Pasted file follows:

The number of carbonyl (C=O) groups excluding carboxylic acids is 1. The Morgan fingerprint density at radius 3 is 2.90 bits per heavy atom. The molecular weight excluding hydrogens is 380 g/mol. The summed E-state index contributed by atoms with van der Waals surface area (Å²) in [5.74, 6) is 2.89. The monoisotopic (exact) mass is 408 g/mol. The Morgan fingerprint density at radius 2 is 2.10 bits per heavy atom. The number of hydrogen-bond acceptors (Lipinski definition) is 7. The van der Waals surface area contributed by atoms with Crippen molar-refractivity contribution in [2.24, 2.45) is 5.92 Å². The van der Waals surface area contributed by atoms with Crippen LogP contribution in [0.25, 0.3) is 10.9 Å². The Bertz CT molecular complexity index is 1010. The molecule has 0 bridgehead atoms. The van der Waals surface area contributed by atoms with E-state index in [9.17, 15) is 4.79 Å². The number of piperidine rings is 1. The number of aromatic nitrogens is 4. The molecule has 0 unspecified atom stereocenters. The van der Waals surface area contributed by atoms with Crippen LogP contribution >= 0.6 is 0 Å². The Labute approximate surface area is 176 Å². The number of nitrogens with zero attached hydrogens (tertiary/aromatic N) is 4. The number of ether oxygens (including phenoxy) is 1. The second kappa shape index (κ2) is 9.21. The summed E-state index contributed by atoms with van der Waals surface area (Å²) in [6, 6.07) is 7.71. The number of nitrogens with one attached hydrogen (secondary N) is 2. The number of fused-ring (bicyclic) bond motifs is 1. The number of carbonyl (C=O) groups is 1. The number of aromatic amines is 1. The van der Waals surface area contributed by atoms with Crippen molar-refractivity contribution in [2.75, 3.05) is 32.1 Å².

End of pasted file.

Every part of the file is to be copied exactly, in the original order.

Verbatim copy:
The number of carbonyl (C=O) groups excluding carboxylic acids is 1. The Morgan fingerprint density at radius 3 is 2.90 bits per heavy atom. The molecular weight excluding hydrogens is 380 g/mol. The summed E-state index contributed by atoms with van der Waals surface area (Å²) in [5.74, 6) is 2.89. The monoisotopic (exact) mass is 408 g/mol. The Morgan fingerprint density at radius 2 is 2.10 bits per heavy atom. The number of hydrogen-bond acceptors (Lipinski definition) is 7. The van der Waals surface area contributed by atoms with Crippen molar-refractivity contribution in [2.24, 2.45) is 5.92 Å². The van der Waals surface area contributed by atoms with Crippen LogP contribution in [0.25, 0.3) is 10.9 Å². The Bertz CT molecular complexity index is 1010. The molecule has 0 bridgehead atoms. The van der Waals surface area contributed by atoms with E-state index in [9.17, 15) is 4.79 Å². The number of piperidine rings is 1. The number of aromatic nitrogens is 4. The molecule has 0 unspecified atom stereocenters. The van der Waals surface area contributed by atoms with Crippen LogP contribution >= 0.6 is 0 Å². The Labute approximate surface area is 176 Å². The number of nitrogens with zero attached hydrogens (tertiary/aromatic N) is 4. The number of ether oxygens (including phenoxy) is 1. The second kappa shape index (κ2) is 9.21. The summed E-state index contributed by atoms with van der Waals surface area (Å²) in [6, 6.07) is 7.71. The number of nitrogens with one attached hydrogen (secondary N) is 2. The number of fused-ring (bicyclic) bond motifs is 1. The number of carbonyl (C=O) groups is 1. The number of aromatic amines is 1. The van der Waals surface area contributed by atoms with Crippen molar-refractivity contribution in [2.75, 3.05) is 32.1 Å².